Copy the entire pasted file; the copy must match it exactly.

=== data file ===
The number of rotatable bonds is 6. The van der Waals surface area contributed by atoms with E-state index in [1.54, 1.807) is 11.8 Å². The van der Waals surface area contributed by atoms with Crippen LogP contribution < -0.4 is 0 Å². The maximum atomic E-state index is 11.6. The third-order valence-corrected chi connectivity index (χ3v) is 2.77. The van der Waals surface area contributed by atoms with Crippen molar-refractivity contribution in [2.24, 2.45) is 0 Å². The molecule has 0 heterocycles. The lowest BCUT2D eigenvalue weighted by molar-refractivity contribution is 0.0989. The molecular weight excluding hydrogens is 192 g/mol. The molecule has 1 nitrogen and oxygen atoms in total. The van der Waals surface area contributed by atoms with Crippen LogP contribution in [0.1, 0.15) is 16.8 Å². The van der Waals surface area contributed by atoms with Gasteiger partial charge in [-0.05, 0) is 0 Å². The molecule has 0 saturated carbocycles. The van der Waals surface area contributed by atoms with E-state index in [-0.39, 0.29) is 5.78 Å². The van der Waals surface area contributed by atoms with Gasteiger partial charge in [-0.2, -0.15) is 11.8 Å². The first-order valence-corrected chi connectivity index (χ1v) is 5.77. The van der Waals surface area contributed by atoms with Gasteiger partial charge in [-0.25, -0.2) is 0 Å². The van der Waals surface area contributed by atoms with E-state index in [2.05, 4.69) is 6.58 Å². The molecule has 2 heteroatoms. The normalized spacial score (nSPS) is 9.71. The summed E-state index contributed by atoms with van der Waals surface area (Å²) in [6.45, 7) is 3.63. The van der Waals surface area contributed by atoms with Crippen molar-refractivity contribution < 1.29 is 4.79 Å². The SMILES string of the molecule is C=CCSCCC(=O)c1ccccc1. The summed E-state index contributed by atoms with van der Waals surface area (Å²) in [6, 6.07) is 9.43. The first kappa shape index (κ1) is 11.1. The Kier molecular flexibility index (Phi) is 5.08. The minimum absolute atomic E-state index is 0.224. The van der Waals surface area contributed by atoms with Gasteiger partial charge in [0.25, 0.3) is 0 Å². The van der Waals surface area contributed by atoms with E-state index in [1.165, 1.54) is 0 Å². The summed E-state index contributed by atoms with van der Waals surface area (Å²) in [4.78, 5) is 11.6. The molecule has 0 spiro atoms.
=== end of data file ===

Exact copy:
The number of rotatable bonds is 6. The van der Waals surface area contributed by atoms with E-state index in [1.54, 1.807) is 11.8 Å². The van der Waals surface area contributed by atoms with Crippen LogP contribution < -0.4 is 0 Å². The maximum atomic E-state index is 11.6. The third-order valence-corrected chi connectivity index (χ3v) is 2.77. The van der Waals surface area contributed by atoms with Crippen molar-refractivity contribution in [2.24, 2.45) is 0 Å². The molecule has 0 heterocycles. The lowest BCUT2D eigenvalue weighted by molar-refractivity contribution is 0.0989. The molecular weight excluding hydrogens is 192 g/mol. The molecule has 1 nitrogen and oxygen atoms in total. The van der Waals surface area contributed by atoms with Crippen LogP contribution in [0.1, 0.15) is 16.8 Å². The van der Waals surface area contributed by atoms with Gasteiger partial charge in [-0.05, 0) is 0 Å². The molecule has 0 saturated carbocycles. The van der Waals surface area contributed by atoms with E-state index in [-0.39, 0.29) is 5.78 Å². The van der Waals surface area contributed by atoms with Gasteiger partial charge in [-0.2, -0.15) is 11.8 Å². The first-order valence-corrected chi connectivity index (χ1v) is 5.77. The van der Waals surface area contributed by atoms with Gasteiger partial charge in [-0.25, -0.2) is 0 Å². The van der Waals surface area contributed by atoms with E-state index in [2.05, 4.69) is 6.58 Å². The molecule has 2 heteroatoms. The normalized spacial score (nSPS) is 9.71. The summed E-state index contributed by atoms with van der Waals surface area (Å²) in [6.45, 7) is 3.63. The van der Waals surface area contributed by atoms with Crippen molar-refractivity contribution < 1.29 is 4.79 Å². The SMILES string of the molecule is C=CCSCCC(=O)c1ccccc1. The summed E-state index contributed by atoms with van der Waals surface area (Å²) in [6, 6.07) is 9.43. The first kappa shape index (κ1) is 11.1. The Kier molecular flexibility index (Phi) is 5.08. The minimum absolute atomic E-state index is 0.224. The van der Waals surface area contributed by atoms with Gasteiger partial charge in [0.25, 0.3) is 0 Å². The van der Waals surface area contributed by atoms with E-state index in [1.165, 1.54) is 0 Å². The summed E-state index contributed by atoms with van der Waals surface area (Å²) in [4.78, 5) is 11.6. The molecule has 0 spiro atoms.